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4 Oregon Public Universities To Ask For Tuition Increases

<p>Signs are posted at Portland State University. One sign reads, "Disarm PSU." Another reads: Tuition Hike? Hell No."</p>

Elizabeth Miller

Signs are posted at Portland State University. One sign reads, "Disarm PSU." Another reads: Tuition Hike? Hell No."

Four of Oregon’s public universities will defend substantial tuition increases Thursday in front of the Higher Education Coordinating Commission.

State universities can raise tuition on their own if it’s less than a 5% increase. If the increase is more than that, they need the HECC’s permission.

The Portland State University Board of Trustees voted for an 11% tuition hike at a meeting last month. After the vote, students pledged to challenge the increase. 

“On Thursday, June 13 in Salem, come tell HECC we can’t afford PSU’s hike,” yelled the students.

University of Oregon is proposing up to a 9.7% increase. The potential increase for Oregon Institute of Technology students is similar: 9%. 

But Southern Oregon University has the steepest hike: up to 13.5%.

The HECC recently approved criteria to decide whether a university tuition increase is “appropriate.” In reviewing tuition increases, the commission will determine whether students were included in the tuition-setting process, the impact of a tuition hike on underrepresented students and whether financial stability is dependent on a tuition hike.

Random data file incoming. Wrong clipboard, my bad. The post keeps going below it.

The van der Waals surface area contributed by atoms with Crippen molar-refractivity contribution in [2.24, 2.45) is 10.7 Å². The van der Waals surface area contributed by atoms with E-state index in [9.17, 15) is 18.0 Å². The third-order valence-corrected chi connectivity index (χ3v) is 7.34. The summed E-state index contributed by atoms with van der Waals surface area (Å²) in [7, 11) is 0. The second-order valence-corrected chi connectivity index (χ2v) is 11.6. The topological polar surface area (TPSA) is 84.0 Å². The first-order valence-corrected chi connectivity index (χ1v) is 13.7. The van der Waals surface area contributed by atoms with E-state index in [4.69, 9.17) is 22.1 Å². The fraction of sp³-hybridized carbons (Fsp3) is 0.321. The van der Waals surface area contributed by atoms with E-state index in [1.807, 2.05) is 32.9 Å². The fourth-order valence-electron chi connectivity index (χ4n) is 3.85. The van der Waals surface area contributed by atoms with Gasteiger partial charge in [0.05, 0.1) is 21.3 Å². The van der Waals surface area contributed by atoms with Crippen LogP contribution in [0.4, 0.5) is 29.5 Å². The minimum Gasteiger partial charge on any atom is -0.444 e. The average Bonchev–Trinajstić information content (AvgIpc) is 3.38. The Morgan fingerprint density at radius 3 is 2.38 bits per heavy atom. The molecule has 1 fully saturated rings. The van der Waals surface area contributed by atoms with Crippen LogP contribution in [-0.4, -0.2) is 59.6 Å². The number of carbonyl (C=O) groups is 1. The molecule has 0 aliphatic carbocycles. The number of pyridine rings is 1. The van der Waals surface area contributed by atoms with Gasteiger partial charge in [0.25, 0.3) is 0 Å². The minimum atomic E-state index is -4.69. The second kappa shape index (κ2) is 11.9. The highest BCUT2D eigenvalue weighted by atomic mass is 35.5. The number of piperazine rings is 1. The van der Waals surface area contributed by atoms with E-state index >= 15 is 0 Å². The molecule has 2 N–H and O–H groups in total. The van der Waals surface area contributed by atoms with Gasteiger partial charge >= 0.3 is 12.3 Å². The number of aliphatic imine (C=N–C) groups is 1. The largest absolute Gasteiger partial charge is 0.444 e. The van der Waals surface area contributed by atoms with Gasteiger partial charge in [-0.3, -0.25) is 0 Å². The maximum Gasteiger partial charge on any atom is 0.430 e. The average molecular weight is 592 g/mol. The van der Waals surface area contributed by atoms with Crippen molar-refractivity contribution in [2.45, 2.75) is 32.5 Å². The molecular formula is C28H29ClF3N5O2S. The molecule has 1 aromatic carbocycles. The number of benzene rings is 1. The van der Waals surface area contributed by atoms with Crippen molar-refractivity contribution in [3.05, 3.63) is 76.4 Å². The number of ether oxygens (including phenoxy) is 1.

Oregon State, as well as Eastern and Western Oregon universities, approved increases that are less than 5%. Western Oregon University’s increase is the smallest: a 2.33% bump. 

University administrators say if state lawmakers dedicate more money to universities, tuition hikes would be smaller.

At the Portland State Board of Trustees meeting in May, Vice President of Government Relations Kevin Neely mentioned a potential tour of Oregon’s public universities for legislators, similar to a tour of K-12 schools that led to a greater focus on funding and improvements for students.

“We know that we are systemically underfunded in the same way K-12 is,” said Neely.

Copyright 2019 Oregon Public Broadcasting

Elizabeth Miller is a JPR content partner from Oregon Public Broadcasting. Elizabeth is an Ohio native and a graduate of Baldwin Wallace University.